THE Government has agreed to an independent review into how Dartmoor is managed following an appeal from MPs including West Devon and Torridge’s SIr Geoffrey Cox.
The guarantees were given by the Minister for Farming, The Rt Hon Mark Spencer MP, during a House of Commons debate yesterday, April 18.
They follow concerns about plans by Government department Defra to require farmers to remove large numbers of sheep, cattle and ponies from the moor in the name of wildlife management.
Last summer, the MP held a Dartmoor Farming Forum at Two Bridges to which, among others, he invited the Chief Executive of Natural England. Some 200 people attended.
He said he hoped it would mark a fresh start in the approach of the agency to Dartmoor’s complex environment, rebuilding trust and cooperation.
However, last month, Natural England’s announced, just as the lambing and calving season was beginning, that it wanted dramatic reductions in grazing, for both livestock and the famous Dartmoor ponies, as part of the new Higher Level Stewardship agreements for Dartmoor due to be renewed in the next few weeks.
These are agreements which pay farmers to manage the moor.
The announcement has caused widespread consternation about the impact on Dartmoor’s 900 farms.
Sir Geoffrey, along with fellow Tories Sir Gary Streeter MP (South West Devon) and Anthony Mangnall MP (Totnes), wrote to the Secretary of State for Environment, Food and Rural Affairs calling for an independent inquiry into the management of Dartmoor and at the MP’s request, the Speaker granted a debate in the House of Commons, which took place yesterday (April 18).
The MP for Torridge and West Devon urged the Minister for Farming to appoint an independent person to conduct a review into the management of Dartmoor and the right balance between its competing public interests — farming, recreation and conservation management.
Sir Geoffrey said: ‘I am very glad the Government has acceded to this urgent and necessary request for an independent process. It is essential that there should be a partnership between all those involved in managing Dartmoor’s precious heritage and it is clear the relationship between our farming communities and Natural England requires urgent repair. I am determined to support our local farming families to sustain viable businesses on the Moor, which are vital to the wellbeing of our communities on Dartmoor, while enabling the condition of our natural landscape to be improved.’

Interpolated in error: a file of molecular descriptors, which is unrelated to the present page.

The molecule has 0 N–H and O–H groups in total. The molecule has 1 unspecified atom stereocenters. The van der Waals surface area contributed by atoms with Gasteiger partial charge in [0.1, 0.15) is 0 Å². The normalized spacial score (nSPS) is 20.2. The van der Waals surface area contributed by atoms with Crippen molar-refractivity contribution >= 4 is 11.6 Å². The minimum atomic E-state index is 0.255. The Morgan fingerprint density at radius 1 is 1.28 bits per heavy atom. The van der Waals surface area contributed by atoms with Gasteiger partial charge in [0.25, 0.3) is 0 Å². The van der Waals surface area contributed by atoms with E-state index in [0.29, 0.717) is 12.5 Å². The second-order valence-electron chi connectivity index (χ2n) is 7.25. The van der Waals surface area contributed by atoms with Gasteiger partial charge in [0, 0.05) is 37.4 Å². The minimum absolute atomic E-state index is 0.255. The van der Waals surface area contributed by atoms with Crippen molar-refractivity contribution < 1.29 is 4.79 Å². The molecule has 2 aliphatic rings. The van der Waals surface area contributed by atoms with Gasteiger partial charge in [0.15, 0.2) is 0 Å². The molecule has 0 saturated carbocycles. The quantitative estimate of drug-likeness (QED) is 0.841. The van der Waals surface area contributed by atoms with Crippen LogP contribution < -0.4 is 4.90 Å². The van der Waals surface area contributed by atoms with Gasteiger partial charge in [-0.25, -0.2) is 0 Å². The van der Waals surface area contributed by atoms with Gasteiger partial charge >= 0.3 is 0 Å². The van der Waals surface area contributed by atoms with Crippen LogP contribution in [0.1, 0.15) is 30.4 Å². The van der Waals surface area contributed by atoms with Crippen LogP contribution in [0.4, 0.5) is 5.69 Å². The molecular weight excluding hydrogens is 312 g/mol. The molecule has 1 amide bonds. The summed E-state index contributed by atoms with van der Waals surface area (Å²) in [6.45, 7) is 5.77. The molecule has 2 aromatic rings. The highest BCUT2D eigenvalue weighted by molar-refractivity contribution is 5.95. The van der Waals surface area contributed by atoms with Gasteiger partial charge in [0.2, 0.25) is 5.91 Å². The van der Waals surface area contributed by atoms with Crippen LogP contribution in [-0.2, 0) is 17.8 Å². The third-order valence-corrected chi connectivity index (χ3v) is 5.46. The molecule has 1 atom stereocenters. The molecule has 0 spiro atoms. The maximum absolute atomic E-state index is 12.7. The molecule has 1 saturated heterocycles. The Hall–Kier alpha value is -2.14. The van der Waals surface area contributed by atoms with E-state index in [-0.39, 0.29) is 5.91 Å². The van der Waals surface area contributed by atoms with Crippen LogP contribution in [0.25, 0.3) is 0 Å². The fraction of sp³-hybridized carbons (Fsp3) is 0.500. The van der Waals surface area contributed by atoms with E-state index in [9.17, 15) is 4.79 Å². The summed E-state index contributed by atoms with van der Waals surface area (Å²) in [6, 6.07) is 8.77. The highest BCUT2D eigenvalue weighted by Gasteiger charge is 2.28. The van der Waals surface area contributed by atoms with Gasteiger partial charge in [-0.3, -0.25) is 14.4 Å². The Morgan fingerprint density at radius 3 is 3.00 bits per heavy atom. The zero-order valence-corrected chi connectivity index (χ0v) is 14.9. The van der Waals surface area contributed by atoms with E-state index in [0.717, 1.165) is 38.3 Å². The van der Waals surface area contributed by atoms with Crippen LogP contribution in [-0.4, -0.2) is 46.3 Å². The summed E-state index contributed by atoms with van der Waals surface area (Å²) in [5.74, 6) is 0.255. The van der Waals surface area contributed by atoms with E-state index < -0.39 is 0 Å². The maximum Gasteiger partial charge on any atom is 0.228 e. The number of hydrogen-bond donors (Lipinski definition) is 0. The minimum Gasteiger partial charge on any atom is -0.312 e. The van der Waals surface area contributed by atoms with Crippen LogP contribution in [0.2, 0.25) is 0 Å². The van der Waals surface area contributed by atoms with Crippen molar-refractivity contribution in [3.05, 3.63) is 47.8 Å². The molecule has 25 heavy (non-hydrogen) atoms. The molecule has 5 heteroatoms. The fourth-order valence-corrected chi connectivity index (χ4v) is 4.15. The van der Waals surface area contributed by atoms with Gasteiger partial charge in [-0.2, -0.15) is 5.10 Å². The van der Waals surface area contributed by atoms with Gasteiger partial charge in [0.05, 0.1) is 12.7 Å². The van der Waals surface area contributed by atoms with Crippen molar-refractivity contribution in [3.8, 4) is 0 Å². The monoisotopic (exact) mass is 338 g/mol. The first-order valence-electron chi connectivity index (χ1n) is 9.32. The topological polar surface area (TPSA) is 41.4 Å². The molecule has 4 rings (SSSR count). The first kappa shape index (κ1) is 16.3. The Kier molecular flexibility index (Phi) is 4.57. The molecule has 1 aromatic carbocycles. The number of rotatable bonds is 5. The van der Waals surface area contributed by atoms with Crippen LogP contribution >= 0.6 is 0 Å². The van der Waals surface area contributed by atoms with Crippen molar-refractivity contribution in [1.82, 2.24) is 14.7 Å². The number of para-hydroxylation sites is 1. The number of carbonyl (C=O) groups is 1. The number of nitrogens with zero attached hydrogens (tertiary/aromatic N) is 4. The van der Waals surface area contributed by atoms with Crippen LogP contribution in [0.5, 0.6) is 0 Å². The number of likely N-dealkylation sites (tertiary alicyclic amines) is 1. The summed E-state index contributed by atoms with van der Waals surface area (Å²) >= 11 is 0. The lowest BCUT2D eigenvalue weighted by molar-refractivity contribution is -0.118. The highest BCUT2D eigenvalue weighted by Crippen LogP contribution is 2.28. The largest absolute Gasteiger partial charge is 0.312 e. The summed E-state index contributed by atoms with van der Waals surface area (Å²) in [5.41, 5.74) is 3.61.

The call for an inquiry has been sparked by friction with Government body Natural England over commoners’ rights to graze their stock.
Natural England says that three Sites of Special Scientific Interest (SSSIs) on the moor are in a poor state and wants to make changes to how and when commoners graze their stock.
The MPs claim that Natural England’s proposals could ‘destroy’ commoners’ livelihoods on Dartmoor.
The Devon MPs joined forces to make the appeal Secretary of State for the Environment, Food and Rural Affairs Therese Coffey for an inquiry.
Farmers who are members of the Dartmoor Commoners’ Council have also spoken out in recent weeks, stating that they are being asked to remove 90 per cent of their sheep from the moor next winter.
Dave Slater, South West regional director for Natural England, has suggested removing both ponies, sheep and cattle from the moor is necessary to protect important wildlife habitats, including the Dartmoor Forest common around Princetown and Postbridge.
‘Dartmoor contains three of the largest moorland SSSIs in the country, but none of these are in a ‘favourable condition’ with rare moorland birds all but disappearing from the area and precious peatland habitats damaged,' he said. 'The right type of grazing is fundamental to restoring the health of these moors. Society needs thriving nature as part of our farming systems and that is especially important in our national parks. Getting that right takes time but can be done.
‘With many of the voluntary agri-environment agreements, that pay farmers to deliver for nature, held by Dartmoor’s commoners due to expire this year, we’re supporting the commoners and landowners to help them make any changes to timings and patterns of grazing that might be necessary over the coming five years.’